We saw humpback, false killer and pilot whales, dolphins in schools of several hundred, all within metres of the cockpit as well as numerous birds (some of which hitched a ride on the boat for several days at a time).
A less obvious advantage of the Humboldt is that the cold water enables a water-cooled fridge, like ours, to operate with very little electrical draw on the boat’s systems. However, the cold water cools the air above it so we were wearing thermals and fleeces within half a degree of the equator!
Also, the cold air mixes with the moist, warm air of the tropics producing mist and fog. Conditions were, on occasion, reminiscent of the Bristol Channel.
We had soon crossed the head of the T of the doldrums and left the rain behind, sailing on a close reach in relatively comfortable conditions. There were days when it felt like hard work, making three or four sail changes – oh for roller reefing!
In lighter conditions, with the drifter up, we could some-times get away without dropping it during squalls by bearing away onto a broad reach and letting the main out as if we were on a run – to partially blanket and depower the sail.
We passed north of the Galapagos, sighting Darwin Island, before angling in to cross the equator. At 0° 30’ north, the wind backed to the south and then south-east – we’d found the trades! However, at this latitude, they were not firmly established and for two nights died away.
‘We seemed to be taking on water at an alarming rate’
Disaster struck during one of these lulls. I went to the base of the mast to shake out reefs in the main and encountered resistance when trying to winch it up to its full height. Neither Liz nor I could see what was preventing the hoist, so I carried on winching – not a good idea!
There was a ripping sound and the stack pack split (a lazy jack had caught on the end of a batten); worse still, the full length batten along the top edge of the stack pack bent at right angles and dug a corner into the main causing three separate gashes!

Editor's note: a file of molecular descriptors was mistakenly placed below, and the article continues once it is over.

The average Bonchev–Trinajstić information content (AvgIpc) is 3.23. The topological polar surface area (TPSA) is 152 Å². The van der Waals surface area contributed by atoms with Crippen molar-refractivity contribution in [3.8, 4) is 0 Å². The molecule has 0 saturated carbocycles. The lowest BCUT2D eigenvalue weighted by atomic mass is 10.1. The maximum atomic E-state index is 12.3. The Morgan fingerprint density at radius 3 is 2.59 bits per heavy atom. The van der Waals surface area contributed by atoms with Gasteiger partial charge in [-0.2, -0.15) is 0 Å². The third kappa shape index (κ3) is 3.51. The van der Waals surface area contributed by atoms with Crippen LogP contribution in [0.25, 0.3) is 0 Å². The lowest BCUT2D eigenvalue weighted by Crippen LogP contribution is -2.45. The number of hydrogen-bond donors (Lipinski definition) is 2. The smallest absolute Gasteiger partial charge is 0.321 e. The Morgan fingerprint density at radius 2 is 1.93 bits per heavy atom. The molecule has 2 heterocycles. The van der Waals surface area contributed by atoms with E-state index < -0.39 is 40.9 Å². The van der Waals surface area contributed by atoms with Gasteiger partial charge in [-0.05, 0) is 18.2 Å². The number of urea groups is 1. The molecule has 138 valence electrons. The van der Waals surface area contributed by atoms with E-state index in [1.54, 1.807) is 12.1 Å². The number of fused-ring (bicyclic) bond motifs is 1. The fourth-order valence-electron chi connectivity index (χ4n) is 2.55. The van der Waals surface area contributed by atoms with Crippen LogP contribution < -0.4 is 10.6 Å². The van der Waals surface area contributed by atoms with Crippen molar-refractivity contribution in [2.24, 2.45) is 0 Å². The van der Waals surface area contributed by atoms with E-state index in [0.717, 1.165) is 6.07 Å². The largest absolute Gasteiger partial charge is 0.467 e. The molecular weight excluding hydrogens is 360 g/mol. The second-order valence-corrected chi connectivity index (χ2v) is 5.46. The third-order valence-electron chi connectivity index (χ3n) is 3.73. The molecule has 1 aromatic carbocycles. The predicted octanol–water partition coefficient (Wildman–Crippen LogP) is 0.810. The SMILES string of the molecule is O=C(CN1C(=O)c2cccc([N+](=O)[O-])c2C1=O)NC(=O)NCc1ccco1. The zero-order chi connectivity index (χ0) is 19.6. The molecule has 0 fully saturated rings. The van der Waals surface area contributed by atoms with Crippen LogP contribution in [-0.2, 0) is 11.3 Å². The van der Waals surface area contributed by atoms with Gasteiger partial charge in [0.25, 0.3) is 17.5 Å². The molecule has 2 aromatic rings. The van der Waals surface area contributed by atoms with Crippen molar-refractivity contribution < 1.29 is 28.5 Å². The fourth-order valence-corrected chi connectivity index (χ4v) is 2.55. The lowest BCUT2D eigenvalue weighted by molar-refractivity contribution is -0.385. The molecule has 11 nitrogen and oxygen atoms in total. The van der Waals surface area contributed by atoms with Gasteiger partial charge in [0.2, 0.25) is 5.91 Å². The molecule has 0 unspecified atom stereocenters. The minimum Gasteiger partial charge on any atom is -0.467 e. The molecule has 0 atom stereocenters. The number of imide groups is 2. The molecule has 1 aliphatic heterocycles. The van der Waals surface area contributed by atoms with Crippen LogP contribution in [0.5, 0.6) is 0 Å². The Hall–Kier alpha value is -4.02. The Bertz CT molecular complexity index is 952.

Fortunately, they were all below the second reef point, so, in light winds, we were forced to double reef! We didn’t have enough diesel to motor every night and the slating of sails was likely to cause excessive wear and tear – something had to be done to increase our sail area.
We re-hoisted the genoa (the top swivel appeared to be working fine – whatever was preventing reefing was at the top of the mast) so we could pole it out to windward, thus, goosewinging with the drifter on the moveable forestay to leeward and two reefs in the main.
Our unusual sail plan seemed to work. Better still, once hoisted, the genoa magically proved capable of being roller reefed!
One evening, I was about to go below for a snooze when I noticed the sign of high wind clouds. We dropped and bagged the drifter, rolled up the genoa and hoisted the staysail. Feeling silly in the prevailing conditions, we sailed sedately on at three to four knots.
By midnight we were tearing along at eight knots, wishing we’d put a third reef in the main as well! This is how it stayed for the next four days – enabling some great daily runs (we averaged 140 miles per day over the entire trip).
By the time this patch of bad weather had passed we’d crossed the doldrums and equator, gained some southern latitude and the south-east trades had become well established.
We managed to remove the damaged stack pack and Liz did a great repair job at sea. On we sailed. With the roller reefing working again and the trades well established, life became easier and more comfortable and 35 days out from Panama with 4,400 miles sailed we entered the harbour at Atuona on Hiva Oa, our first stop in the Marquesas.
The Marquesas are high, formerly-volcanic islands, sparsely populated with few facilities or infrastructure and lacking a surrounding reef. Atuona is not a comfortable anchorage – the swell works its way into the narrow harbour making the deployment of a kedge anchor essential for comfort.
Once anchored, we were visited by a neighbouring French yachtsman who congratulated us on our crossing and gave us fresh fruit. We later received similar visits from another French boat and a single-handed English sailor who’d been in the harbour for three years trying to get his engine fixed!
This mountainous, verdant island with its friendly people and laid back attitude seemed a very welcome change indeed. We walked the three kilometres from the harbour to the pretty village and cleared in with a polite, efficient gendarme in less than 20 minutes.
The village boasts a few shops, a post office and a hardware store (with some boat bits – including an automatic fire extinguisher). There is also a Gauguin Museum (he’s buried in the cemetery) consisting of the house he lived in and reproductions of his paintings.